When most people think of infamous personal injury cases, the McDonald’s hot coffee case usually comes up at the top of the list. But why is this case referred to by so many personal injury experts? Some speculate that the case brought millions of dollars to a plaintiff with minor injuries at the expense of our justice system. Still others claim that the case represents a just punishment for a corporate America that cares too little about its consumers. In reality, the case does not clearly really fall into either category. Here is a breakdown of the facts and the outcome.
This case began in 1992 when 79-year old Stella Liebeck bought a 49-cent cup of coffee from a McDonald’s drive-through in Albuquerque, New Mexico. Her grandson was driving and she was sitting in the passenger seat. As many beverage drinkers did before the days of multiple cup holders, Ms. Liebeck placed the cup between her legs and opened the lid to add cream and sugar. As she popped the top off her beverage, the hot coffee spilled onto her lap. This then directly caused third-degree burns to her inner thighs, buttocks, and groin.
As a result of her burns, Ms. Liebeck spent eight days in a hospital for treatment. Her injuries required extensive treatments for third-degree burns including removal of dead tissue and multiple skin grafts. The burns left her scarred and disabled for several years after the incident.
The Monetary Damages
Most people who hear about the case assume Ms. Liebeck walked away with millions. Consequently, the case became a popular example of why we should have limits when consumers attempt to hold corporations accountable for personal injuries. However, there is more to this case than meets the eye.
Before a lawsuit was filed, Ms. Liebeck informed McDonald’s of her injuries and asked for compensation for her medical bills. At the time, the total cost for her medical expenses was around $11,000. McDonald’s ignored her request and offered $800.
Liebeck’s attorney came back asking for $300,000. An offer of $225,000 was brought to the table next. But McDonald’s refused all attempts to settle the case out of court.
In the end, a New Mexico jury awarded Ms. Liebeck $160,000 in compensatory damages and $2.7 million in punitive damages.
Advocates for limits on jury awards is such cases called the result an unreasonable award and a “perversion of our justice system”. But those who know the true facts of the case know that this is merely a “legal myth”.
Was Ms. Liebeck’s Award Reasonable?
Many personal injury advocates argue that in light of McDonalds’ actions, Ms. Liebeck’s award was justified. Here is why:
According to corporate standards, most McDonald’s restaurants served their coffee at 180 to 190 degrees Fahrenheit. Interestingly enough, coffee hotter than 130 degrees Fahrenheit can cause third-degree burns. Additionally, it only takes about three seconds to produce a third degree burn when coffee at 190 degrees comes into contact with skin.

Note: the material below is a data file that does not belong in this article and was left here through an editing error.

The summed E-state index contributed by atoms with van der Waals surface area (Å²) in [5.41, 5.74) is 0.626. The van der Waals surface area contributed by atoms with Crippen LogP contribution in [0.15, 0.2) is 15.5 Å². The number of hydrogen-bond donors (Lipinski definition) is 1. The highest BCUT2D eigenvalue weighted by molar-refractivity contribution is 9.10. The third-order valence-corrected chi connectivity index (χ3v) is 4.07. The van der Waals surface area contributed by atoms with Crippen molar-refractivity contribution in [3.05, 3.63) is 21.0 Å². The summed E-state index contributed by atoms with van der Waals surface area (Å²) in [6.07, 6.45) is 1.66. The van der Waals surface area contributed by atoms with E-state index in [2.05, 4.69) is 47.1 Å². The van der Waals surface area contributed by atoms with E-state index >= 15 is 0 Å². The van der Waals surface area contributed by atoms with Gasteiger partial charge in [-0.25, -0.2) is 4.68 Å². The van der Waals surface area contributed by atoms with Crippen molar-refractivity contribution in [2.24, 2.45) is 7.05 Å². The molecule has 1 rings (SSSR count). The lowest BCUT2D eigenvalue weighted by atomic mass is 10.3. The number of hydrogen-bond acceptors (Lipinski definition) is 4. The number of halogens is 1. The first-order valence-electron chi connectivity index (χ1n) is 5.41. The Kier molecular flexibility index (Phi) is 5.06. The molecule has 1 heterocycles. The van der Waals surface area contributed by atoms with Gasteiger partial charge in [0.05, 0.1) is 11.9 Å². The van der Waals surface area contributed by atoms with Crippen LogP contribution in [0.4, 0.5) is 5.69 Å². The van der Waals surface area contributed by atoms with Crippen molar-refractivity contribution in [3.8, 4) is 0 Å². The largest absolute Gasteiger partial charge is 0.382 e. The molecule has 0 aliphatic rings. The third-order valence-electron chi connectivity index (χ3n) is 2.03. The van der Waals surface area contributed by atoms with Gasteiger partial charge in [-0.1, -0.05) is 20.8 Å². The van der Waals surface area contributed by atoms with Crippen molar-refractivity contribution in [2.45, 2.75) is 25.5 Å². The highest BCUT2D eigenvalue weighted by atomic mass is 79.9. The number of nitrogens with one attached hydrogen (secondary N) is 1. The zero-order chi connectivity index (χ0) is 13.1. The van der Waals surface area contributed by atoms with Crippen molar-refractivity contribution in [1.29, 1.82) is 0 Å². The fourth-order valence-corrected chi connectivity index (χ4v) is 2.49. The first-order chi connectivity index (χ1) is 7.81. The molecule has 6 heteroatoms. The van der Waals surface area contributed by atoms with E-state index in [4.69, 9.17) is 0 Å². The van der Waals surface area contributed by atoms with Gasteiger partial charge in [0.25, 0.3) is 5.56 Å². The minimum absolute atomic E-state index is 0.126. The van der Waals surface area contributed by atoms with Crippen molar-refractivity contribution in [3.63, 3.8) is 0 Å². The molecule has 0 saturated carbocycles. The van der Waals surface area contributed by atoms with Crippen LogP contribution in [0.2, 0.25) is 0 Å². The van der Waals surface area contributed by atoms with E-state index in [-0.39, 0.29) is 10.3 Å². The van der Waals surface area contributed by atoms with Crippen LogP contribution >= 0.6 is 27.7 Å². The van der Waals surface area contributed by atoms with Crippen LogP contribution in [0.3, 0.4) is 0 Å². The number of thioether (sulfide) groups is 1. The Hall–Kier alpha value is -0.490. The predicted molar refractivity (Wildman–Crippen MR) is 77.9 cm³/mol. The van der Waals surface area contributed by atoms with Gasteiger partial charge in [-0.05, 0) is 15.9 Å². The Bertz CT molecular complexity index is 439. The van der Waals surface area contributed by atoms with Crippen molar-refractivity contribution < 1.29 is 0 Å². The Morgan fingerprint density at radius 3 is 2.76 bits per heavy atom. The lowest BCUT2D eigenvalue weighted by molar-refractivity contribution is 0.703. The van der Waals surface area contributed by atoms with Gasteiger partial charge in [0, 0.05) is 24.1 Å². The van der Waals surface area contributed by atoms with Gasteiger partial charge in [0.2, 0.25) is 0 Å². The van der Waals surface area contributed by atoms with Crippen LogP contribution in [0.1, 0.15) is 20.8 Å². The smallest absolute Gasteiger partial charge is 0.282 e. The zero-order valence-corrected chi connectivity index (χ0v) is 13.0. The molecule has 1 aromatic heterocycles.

During the hot coffee trial, McDonald’s corporation admitted that it had been aware of the risk of serious burns from its coffee products for over 10 years. In fact, during the decade between 1982 and 1992, there were more than 700 reports of coffee burns caused by McDonald’s coffee. These claims were mostly settled out of court and amounted to over $500,000. And finally, McDonald’s admitted it failed to warn its customers of the dangers of the excessively hot coffee it served.
What The Court Decided
Initially, the jury found that Ms. Liebeck’s injuries were worth $200,000 in compensatory damages. Later, the award was reduced to $160,000. The reason for the decrease in damages was because it was determined that 20 percent of the fault for spilling the coffee belonged to Liebeck.
Next, the jury determined that McDonald’s was guilty of willful, reckless, malicious or wanton conduct. For this reason, $2.7 million was awarded in punitive damages. McDonald’s immediately filed papers for a retrial. However, the trial court found that McDonald’s behavior was “callous” and refused to allow a retrial. The punitive damages award was later reduced to $480,000.
Before any appeals could be heard an out-of-court agreement for an undisclosed amount of money was reached. As part of this settlement, the details of the case were sealed and no one can officially say how much money was granted.
Although some misinformed parties may consider this case a cautionary tale of the excesses allowed by our justice system, this is hardly the case. Ms. Liebeck was severely injured and did not in fact walk away with millions. And given her age and health, it is likely that the amount of damaged agreed to in the lawsuit went to pay for her medical care at an assisted living facility.
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